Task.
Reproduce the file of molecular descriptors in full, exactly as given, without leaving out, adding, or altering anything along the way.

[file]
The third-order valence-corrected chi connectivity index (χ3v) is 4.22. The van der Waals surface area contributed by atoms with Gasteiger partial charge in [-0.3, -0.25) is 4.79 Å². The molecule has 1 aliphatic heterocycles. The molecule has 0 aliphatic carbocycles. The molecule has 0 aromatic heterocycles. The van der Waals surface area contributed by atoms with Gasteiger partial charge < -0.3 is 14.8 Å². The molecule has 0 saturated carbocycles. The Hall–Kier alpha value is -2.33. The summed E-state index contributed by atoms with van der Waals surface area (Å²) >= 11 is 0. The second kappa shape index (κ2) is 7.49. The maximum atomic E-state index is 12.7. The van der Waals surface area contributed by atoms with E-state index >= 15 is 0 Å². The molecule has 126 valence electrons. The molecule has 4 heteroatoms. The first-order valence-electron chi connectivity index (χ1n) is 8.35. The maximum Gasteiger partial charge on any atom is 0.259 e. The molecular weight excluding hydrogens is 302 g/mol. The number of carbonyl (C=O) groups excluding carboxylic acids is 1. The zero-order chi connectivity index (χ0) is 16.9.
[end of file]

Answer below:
The third-order valence-corrected chi connectivity index (χ3v) is 4.22. The van der Waals surface area contributed by atoms with Gasteiger partial charge in [-0.3, -0.25) is 4.79 Å². The molecule has 1 aliphatic heterocycles. The molecule has 0 aliphatic carbocycles. The molecule has 0 aromatic heterocycles. The van der Waals surface area contributed by atoms with Gasteiger partial charge < -0.3 is 14.8 Å². The molecule has 0 saturated carbocycles. The Hall–Kier alpha value is -2.33. The summed E-state index contributed by atoms with van der Waals surface area (Å²) >= 11 is 0. The second kappa shape index (κ2) is 7.49. The maximum atomic E-state index is 12.7. The van der Waals surface area contributed by atoms with E-state index >= 15 is 0 Å². The molecule has 126 valence electrons. The molecule has 4 heteroatoms. The first-order valence-electron chi connectivity index (χ1n) is 8.35. The maximum Gasteiger partial charge on any atom is 0.259 e. The molecular weight excluding hydrogens is 302 g/mol. The number of carbonyl (C=O) groups excluding carboxylic acids is 1. The zero-order chi connectivity index (χ0) is 16.9.